Last C-130H rolls down the stretch at Kentucky Air Guard

  • Published
  • By Lt. Col. Allison Stephens
  • 123rd Airlift Wing Public Affairs
The last C-130H aircraft assigned to the 123rd Airlift Wing departed the Kentucky Air National Guard Base here today for its new home at the Delaware Air Guard.

On site to see it off were dozens of maintainers, aircrew and a former crew chief for the aircraft, which is named after Kentucky Derby winner Exterminator.

Chief Master Sgt. Patrick Crosier was the plane’s dedicated crew chief for seven years, starting in 2001. He said its departure is bittersweet.

“I’m glad it’s going to continue flying at another unit,” he said. “It’s a fine and beautiful aircraft.”

Exterminator and seven of its stablemates are being replaced here with eight of the most modern C-130 variants, the J-model Super Hercules. The wing is expected to receive its first J-model in November.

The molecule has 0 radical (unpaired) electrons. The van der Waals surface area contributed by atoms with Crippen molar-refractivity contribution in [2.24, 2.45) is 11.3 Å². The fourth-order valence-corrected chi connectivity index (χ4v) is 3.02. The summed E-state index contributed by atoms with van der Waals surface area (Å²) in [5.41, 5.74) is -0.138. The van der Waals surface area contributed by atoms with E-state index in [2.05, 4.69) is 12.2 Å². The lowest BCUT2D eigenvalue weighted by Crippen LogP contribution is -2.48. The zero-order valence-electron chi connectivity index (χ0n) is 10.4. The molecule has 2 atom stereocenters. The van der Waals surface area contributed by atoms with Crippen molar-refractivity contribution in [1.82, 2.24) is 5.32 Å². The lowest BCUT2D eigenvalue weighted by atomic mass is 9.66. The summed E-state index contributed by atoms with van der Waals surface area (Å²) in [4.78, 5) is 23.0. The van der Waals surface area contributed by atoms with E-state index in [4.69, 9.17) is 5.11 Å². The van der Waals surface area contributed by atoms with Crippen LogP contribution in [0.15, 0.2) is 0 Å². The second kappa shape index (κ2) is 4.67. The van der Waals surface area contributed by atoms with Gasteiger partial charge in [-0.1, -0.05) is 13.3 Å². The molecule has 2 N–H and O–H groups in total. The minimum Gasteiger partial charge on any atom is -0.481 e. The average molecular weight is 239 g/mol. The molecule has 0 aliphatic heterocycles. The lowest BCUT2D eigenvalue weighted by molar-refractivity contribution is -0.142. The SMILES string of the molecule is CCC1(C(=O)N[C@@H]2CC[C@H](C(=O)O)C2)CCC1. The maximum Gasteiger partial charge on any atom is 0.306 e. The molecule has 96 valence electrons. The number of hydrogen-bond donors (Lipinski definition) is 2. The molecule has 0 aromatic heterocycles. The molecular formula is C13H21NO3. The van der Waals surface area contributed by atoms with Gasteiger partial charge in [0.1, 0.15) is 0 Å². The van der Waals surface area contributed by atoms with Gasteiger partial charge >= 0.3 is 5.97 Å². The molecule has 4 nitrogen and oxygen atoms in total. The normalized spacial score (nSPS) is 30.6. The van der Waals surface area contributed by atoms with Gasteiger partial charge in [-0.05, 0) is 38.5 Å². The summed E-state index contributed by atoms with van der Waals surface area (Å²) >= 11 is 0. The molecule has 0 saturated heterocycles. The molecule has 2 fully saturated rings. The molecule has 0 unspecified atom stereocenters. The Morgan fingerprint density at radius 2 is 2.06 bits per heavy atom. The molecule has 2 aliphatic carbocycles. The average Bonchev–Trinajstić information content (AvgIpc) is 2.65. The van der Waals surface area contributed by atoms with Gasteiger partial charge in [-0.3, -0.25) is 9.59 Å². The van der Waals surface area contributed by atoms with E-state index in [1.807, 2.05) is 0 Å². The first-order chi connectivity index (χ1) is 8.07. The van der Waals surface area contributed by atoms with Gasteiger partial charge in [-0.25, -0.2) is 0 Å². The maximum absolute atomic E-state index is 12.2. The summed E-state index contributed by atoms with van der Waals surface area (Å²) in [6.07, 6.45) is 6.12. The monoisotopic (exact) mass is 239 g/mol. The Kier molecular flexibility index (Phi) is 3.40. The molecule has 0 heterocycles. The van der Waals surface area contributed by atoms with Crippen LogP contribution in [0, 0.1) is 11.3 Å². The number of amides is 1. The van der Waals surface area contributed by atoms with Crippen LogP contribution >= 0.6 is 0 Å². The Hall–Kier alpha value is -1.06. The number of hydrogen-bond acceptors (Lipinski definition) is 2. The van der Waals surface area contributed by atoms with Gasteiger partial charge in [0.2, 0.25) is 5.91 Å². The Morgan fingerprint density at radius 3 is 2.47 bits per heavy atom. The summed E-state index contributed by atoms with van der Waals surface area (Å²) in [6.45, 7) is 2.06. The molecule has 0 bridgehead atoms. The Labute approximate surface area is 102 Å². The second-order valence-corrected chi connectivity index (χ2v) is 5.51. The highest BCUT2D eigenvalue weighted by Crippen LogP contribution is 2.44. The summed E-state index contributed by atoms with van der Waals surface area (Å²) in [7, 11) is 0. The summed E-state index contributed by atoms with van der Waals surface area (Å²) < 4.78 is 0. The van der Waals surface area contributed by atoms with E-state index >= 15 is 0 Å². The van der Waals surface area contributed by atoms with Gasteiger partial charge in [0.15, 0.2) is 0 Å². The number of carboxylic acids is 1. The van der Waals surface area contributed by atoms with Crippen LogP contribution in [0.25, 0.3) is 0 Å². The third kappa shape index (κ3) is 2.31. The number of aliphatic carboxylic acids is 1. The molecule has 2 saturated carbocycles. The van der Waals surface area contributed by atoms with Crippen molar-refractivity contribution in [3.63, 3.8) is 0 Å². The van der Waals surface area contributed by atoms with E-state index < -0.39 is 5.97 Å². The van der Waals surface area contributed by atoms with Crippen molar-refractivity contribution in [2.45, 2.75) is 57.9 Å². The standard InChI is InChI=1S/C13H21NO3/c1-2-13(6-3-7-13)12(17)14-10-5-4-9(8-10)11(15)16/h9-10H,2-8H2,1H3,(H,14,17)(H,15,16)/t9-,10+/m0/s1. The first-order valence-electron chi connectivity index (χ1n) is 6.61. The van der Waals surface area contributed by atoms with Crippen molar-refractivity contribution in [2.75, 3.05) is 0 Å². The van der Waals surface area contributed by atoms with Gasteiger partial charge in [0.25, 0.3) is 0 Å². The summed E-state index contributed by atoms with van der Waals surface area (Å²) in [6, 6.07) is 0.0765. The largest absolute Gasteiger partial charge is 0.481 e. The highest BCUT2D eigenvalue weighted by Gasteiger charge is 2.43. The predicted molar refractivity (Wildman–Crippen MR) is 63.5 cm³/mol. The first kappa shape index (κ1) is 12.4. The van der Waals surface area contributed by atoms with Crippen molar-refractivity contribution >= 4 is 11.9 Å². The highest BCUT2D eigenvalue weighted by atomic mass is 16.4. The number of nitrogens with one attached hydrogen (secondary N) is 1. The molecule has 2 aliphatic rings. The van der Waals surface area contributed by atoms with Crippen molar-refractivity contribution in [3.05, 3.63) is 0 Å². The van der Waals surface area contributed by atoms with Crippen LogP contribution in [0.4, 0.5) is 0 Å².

Crosier fondly recalls training many maintenance troops on Exterminator — known informally as tail number 1233 — and eventually promoting Master Sgt. Chris Knight to be its next dedicated crew chief. For more than 13 years, Knight worked every maintenance issue associated with the plane.

“It’s a dream to get your own aircraft,” Knight said, “and this particular aircraft makes you earn it. You have to put the work in, but when it flies, it flies well.”

Throughout 29 years of service with the Kentucky Air Guard, tail number 1233 logged 9,967 hours of flight time all over the world, supporting every kind of mission from humanitarian airlift to combat resupply operations.

The plane’s current crew chief, Tech. Sgt. Ben Zeilman, has enjoyed his time working on the H-model, but he’s also looking forward to the future.

“It’s exciting to welcome a new airframe and learn how to maintain the J-model,” he said.

The Kentucky Air Guard began flying H-model aircraft in 1992. All eight of them are being transferred to the 166th Airlift Wing in New Castle, Delaware.